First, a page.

When it comes to dating advice, it’s often beneficial to look to the behavior of our neighbors in the animal kingdom. After all, who would know more about instincts and social status than creatures whose very survival depends upon such knowledge?

In honor of Shark Week, we’re examining the habits of nature’s fiercest and most majestic fish. What can sharks tell us about how to conduct ourselves in romantic endeavors? Lots, as it turns out. So, before you accuse this writer of looking for any possible excuse to write about sharks, look at the facts.

Here are five dating tips from actual sharks.

1. Keep Your Eyes Open

Many species of sharks never close their eyes — not even when they’re sleeping. People who are actively looking for a relationship should take notice. Paying attention to the details provides you with easy conversation starters and makes you more aware signals so that you’ll know when someone wants you to chat them up.

2. Don’t Attack Until You Smell Blood In The Water

Relax. It’s a metaphor, people. The reason that sharks attack when they smell blood is because it’s an indicator of easier prey. In dating, single folks too often make the mistake of asking a person out before they’ve actually shown any interest. This makes for a lot of unnecessary rejection. Have they been smiling at you? Touching your arm? Laughing at your jokes? That’s when you ask for the digits.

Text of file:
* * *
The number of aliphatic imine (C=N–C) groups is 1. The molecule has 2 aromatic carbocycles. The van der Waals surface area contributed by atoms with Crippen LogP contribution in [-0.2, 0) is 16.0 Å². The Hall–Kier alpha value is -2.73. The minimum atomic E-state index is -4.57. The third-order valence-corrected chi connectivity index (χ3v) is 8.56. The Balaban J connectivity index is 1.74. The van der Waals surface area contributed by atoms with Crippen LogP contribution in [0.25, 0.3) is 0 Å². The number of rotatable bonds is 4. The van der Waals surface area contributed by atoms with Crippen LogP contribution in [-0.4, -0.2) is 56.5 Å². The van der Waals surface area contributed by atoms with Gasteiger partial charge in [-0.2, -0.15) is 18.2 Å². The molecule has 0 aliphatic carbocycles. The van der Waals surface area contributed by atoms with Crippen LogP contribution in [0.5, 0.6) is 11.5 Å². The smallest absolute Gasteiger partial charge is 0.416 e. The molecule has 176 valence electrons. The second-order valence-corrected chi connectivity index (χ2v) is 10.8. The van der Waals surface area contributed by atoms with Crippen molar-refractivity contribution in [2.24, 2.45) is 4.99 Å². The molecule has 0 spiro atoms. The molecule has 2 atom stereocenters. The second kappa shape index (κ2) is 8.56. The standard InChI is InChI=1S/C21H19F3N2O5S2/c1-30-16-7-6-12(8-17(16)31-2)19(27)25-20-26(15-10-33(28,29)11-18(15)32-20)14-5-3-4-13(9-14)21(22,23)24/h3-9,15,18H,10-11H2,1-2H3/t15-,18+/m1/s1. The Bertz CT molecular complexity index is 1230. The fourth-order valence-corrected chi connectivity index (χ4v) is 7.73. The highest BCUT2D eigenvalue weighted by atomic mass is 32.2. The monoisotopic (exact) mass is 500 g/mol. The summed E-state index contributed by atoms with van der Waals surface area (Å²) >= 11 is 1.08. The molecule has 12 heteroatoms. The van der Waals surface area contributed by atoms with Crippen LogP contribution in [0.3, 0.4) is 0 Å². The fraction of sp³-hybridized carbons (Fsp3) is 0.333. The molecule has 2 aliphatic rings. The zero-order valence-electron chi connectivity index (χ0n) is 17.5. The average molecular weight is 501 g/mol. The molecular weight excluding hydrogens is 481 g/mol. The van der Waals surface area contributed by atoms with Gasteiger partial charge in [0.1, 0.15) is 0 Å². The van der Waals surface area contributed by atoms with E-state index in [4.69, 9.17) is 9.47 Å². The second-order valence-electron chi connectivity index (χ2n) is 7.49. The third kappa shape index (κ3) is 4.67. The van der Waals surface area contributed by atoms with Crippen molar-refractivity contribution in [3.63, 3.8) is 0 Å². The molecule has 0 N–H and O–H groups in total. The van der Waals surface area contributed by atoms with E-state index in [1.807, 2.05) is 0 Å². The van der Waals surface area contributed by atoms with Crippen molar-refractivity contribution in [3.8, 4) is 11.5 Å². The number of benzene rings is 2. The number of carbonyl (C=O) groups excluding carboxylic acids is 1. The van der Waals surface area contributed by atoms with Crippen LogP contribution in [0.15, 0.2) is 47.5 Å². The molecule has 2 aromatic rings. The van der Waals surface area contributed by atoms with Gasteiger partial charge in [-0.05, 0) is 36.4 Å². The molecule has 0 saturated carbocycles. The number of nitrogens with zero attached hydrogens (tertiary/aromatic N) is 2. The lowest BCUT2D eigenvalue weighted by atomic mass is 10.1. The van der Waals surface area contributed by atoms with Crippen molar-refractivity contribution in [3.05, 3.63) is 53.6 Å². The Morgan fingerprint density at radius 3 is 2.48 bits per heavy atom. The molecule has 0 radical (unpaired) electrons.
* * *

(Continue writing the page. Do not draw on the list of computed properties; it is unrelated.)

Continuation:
3. Use Your Senses

Through the use of their enhanced sense of smell, their remarkable sensitivity to vibrations in the water and their acute hearing, sharks are excellent at determining the position of their prey. You have senses that help you in dating, too. You just don’t always use them. Try getting out of your head for a minute and remember that chemistry is something that is felt and not always understood rationally.

4. Use Your “Gill Rakers”

Sharks are most well known for being the ocean’s most fearsome predators, but many sharks subsist mostly on vegetation. By swimming with their mouths open, sharks are able to catch floating algae as they swim. Of course, there’s a lot more floating in the sea than just algae. Sharks’ “gill rakers” separate the nutritional bits from the junk.

So what’s the lesson? Rather than hunting very specifically for what you want, keep your options open and weed out the undesirables as they come your way. It takes less effort and it improves your odds of finding someone who’s right for you.

5. Flexibility Helps

Sharks don’t have a single bone in their body (it’s all cartilage) but no one has ever accused them of being wishy-washy. The flexibility of sharks makes them better hunters — i.e. it makes them better at getting what they want. Being able to move easily in different environments will diversify the people you’re meeting. Practicing flexibility makes you a better date and, ultimately, a better partner.

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